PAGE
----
Rest in Peace, Adam West
The heroes of my childhood were black and white. Well, they were. We did not get a color TV in my home until I was in 7th or 8th Grade. As a child of the 1960s, I watched Batman and Robin, with Adam West and Burt Ward. It was a campy good versus evil, solving the crisis that befell Gotham in thirty minutes or less accounting for the commercials. What I didn’t know at the time was the “BIF, ZONK, POW” hero of comic books had some very established actors: Burgess Meredith as the Penguin, Julie Newmar as the Catwoman, Caesar Romero as the Joker, Victor Buono as King Tut and Frank Gorshin as the Riddler. And that Batmobile! I saw it once at a car show, and it was as cool sitting there as it was as a prop on the show.
In those days, while the Vietnam war was on the NBC Nightly News ( Huntley-Brinkley) and my dad was focused on the stock market with Louis Rukeyser, I was in a different world of heroes. Astronauts who risked everything to venture to space and then the Moon were my rock stars. I became a fan of the super-secret Government spies who kicked butt and had great gadgets to defeat the world’s most dangerous baddies. In my formative years of the late 1960s and early 1970s, I was a fan of Star Trek (in its first decade of syndication); William Shatner’s Kirk always knocked down, but rose to defeat the bad guy, saved the universe, got the alien girl, and only lost one or two red-shirt (enlisted) men in the process.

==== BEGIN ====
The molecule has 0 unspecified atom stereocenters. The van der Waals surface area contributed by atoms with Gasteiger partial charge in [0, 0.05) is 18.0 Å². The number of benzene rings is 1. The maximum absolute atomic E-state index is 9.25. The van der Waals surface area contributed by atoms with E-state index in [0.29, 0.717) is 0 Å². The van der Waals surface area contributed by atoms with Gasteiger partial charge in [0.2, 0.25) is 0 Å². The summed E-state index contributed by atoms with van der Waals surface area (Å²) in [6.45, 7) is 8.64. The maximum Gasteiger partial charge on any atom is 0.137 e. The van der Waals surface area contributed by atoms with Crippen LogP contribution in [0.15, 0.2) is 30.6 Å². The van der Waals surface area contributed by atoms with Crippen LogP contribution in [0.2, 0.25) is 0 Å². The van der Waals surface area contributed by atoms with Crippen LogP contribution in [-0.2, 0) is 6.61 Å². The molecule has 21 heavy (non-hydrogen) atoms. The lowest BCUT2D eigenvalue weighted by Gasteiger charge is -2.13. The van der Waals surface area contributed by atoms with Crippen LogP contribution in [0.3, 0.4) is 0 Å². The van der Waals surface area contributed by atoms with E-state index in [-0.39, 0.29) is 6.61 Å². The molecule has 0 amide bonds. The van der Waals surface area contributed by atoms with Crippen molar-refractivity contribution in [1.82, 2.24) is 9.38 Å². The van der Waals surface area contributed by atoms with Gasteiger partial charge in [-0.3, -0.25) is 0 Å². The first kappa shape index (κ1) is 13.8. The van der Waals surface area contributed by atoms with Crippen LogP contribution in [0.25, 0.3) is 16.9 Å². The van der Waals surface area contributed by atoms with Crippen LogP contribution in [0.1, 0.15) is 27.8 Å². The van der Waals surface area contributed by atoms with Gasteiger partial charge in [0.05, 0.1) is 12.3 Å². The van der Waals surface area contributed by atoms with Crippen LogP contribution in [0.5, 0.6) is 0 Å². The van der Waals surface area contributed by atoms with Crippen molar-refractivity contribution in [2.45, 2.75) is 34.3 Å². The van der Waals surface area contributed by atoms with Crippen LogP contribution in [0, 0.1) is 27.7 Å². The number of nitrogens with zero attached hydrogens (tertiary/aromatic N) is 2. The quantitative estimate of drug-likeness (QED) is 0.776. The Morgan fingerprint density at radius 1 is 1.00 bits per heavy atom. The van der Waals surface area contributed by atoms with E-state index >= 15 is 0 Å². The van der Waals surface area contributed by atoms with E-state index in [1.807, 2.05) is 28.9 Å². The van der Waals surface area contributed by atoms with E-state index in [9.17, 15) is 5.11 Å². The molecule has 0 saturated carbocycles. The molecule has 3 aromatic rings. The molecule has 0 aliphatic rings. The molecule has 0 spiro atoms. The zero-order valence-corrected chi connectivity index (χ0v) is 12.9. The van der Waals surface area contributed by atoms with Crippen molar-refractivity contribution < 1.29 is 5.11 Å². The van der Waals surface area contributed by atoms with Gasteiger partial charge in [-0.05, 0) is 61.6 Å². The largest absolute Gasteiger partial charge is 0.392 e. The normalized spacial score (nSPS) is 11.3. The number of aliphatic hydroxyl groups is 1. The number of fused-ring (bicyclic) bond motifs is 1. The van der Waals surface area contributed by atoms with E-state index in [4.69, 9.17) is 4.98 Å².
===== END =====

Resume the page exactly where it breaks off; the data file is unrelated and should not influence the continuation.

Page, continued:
All the James Bond movies were so cool – a sophisticated spy that every bad guy already knew was 007, walked confidently into their lair, got captured, escaped and destroyed the plot to take over the world. And hooked up with the sexy girl. However, as a kid, I was enraptured with the gadgets; as a teen, I thought the girl with the provocative name was attractive. Thirty years later, with Roger Moore dead and spy agencies revealed as often corrupt political entities, I changed my focus on the military men and women as heroes. Besides, even the latest Batman, Superman, and Avengers movies would not be nearly as entertaining without the CGI.
The early movies, like the TV shows of the 60s and 70s were subtle with violence, explosions and sex; by the turn of the 21st Century however, every show and film, drops the F-bomb routinely, Sex or at minimum, nudity, are included in every action and superhero movie, and there are always ominous portents of whatever the political winds blow – sexual identity, climate change, evil Presidents, or more often than not, corrupt Americans.
Adam West would not have stood for that. His nemesis was always someone he tried to salvage, from Catwoman to King Tut. Violence was always blanked by a cartoon ZONK! in his show. Holy sepulcre, Batman! We will miss you.